Tony Ahedo’s debut feature Icon, which premiered at Cinequest Film Festival in March and closed out the Florida Film Festival in April, contains far more than a story about an unplanned teenage pregnancy. Aside from the regular adolescent drama, Icon grapples with the difficulties of life, the complexities of living, and how to continue on the right path with intensity and raw authenticity. Told through the perspective of a tumultuous teen mind, the film guarantees an emotional rollercoaster, one that will bring you through the highs and lows, but one that will also ensure you emerge with a new outlook on life.
Young Love in Icon
A feeling many have experienced and yearn to experience once again, young love cannot be revisited, as it can only prosper in innocence and youth. As we see in Icon, young love is pure, pristine, and sweet but also impulsive, confusing, and challenging.
The film opens with the whirlwind summer romance of high school students Sam (Parker Padgett) and Ana (Devon Hales). When Ana discovers she is pregnant, their picture-perfect romance is struck by a heavy hammer of reality.
Sam and Ana are instantly faced with teenage parenthood, financial burdens, and a ticking clock. However united a front they may seem to have, problems are bound to arise. As they struggle together and apart, Sam straying away to fill in parts of his personal puzzle and Ana to realize what she truly desires in life, they eventually find their way back to one another, still somewhat uncertain, yet stronger than ever.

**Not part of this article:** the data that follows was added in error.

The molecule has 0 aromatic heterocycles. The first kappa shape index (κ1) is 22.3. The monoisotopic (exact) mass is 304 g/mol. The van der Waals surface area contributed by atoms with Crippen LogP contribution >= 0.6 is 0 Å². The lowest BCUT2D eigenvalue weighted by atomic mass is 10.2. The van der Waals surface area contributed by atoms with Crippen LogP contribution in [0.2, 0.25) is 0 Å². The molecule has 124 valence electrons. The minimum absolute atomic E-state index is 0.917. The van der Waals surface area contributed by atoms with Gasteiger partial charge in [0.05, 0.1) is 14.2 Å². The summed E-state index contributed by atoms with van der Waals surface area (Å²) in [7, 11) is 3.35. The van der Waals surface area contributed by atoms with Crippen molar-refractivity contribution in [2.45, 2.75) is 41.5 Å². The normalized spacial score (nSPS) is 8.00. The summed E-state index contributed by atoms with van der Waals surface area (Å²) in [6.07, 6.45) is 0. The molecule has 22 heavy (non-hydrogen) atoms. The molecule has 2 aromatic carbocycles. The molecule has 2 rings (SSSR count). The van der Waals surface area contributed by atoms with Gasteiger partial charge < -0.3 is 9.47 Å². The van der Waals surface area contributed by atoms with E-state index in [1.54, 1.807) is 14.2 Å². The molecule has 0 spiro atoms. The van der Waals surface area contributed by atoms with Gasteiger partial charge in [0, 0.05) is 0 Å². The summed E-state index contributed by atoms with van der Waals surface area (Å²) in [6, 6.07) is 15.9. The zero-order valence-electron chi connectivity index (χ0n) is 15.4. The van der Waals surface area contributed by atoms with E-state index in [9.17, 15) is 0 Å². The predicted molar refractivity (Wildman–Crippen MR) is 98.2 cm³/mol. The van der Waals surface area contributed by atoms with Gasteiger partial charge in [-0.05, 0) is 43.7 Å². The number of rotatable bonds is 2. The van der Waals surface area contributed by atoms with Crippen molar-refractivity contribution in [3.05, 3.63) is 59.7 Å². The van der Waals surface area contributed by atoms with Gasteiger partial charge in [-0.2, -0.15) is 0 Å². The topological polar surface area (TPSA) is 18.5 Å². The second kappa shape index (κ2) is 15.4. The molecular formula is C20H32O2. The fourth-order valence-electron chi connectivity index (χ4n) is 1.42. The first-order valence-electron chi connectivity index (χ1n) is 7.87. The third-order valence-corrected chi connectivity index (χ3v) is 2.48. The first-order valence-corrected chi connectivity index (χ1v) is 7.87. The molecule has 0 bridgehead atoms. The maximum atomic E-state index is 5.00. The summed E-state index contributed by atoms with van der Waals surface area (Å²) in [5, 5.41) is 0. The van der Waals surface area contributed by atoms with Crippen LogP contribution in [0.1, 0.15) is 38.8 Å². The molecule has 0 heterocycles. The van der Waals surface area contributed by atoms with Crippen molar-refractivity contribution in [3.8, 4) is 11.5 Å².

Family and Father(hood)
Although Icon is set up to be about a teenage pregnancy and its implications, the central drama largely revolves around Sam, a young boy coming to terms with his life as he grapples with unanswered questions of his past. Sam is searching for the missing pieces of his father in his life, just as he is about to potentially become a father himself.
Throughout the film, we see Sam looking for his father (Tony Demil), searching through the endearing memories he carries in his heart as we see glimpses of father and son sharing joyful moments in time. However, it soon becomes apparent that those moments do not depict the whole story.
As Sam is overwhelmed by his circumstances and emotions, he begins falling down a rabbit hole, getting involved with drugs, violence, and guns. After the audience learns that Sam’s father is imprisoned for armed robbery, we see Sam going down a similar path of degeneration, repeating his father’s mistakes and entering a cycle of self-destruction.
While Sam idolizes his father through abridged memories of the past, he begins shutting out his adoring mother (Julia Denton). He resents her from keeping him away from his father, for being overly protective, for all the little things he later understands are what made him the man he is today.
The Circle of Life
When Sam finally visits his father in prison, the illusions through which he viewed the older man quickly dissolve. Looking at the man he once idolized through a thick layer of glass, he finally sees that he was painting a perfect image in his mind—one that has deviated too far away from reality.
Sam eventually comes to terms with his past and present, enabling himself to truly look toward the future and contemplate how he wants to continue on with his journey. He opens his eyes to the one person who has truly been there for him through thick and thin—his mother. Indeed, distance makes the heart grow fonder, as we tend to take those closest to us for granted, but after a long and rough journey outward, Sam’s ultimate epiphany is that what he sought all this time was already with him. He attains his long-desired peace, choosing to carry on with those he loves.
Icon depicts the circle of life. Through births and rebirths, literal and symbolic, we see new life appear in every form. As generations and families come together, interweaving into one another’s lives, the film presents life’s fragile yet resilient nature. Icon may seem like a typical coming-of-age story, but it is one that will make you contemplate life, death, and everything in-between.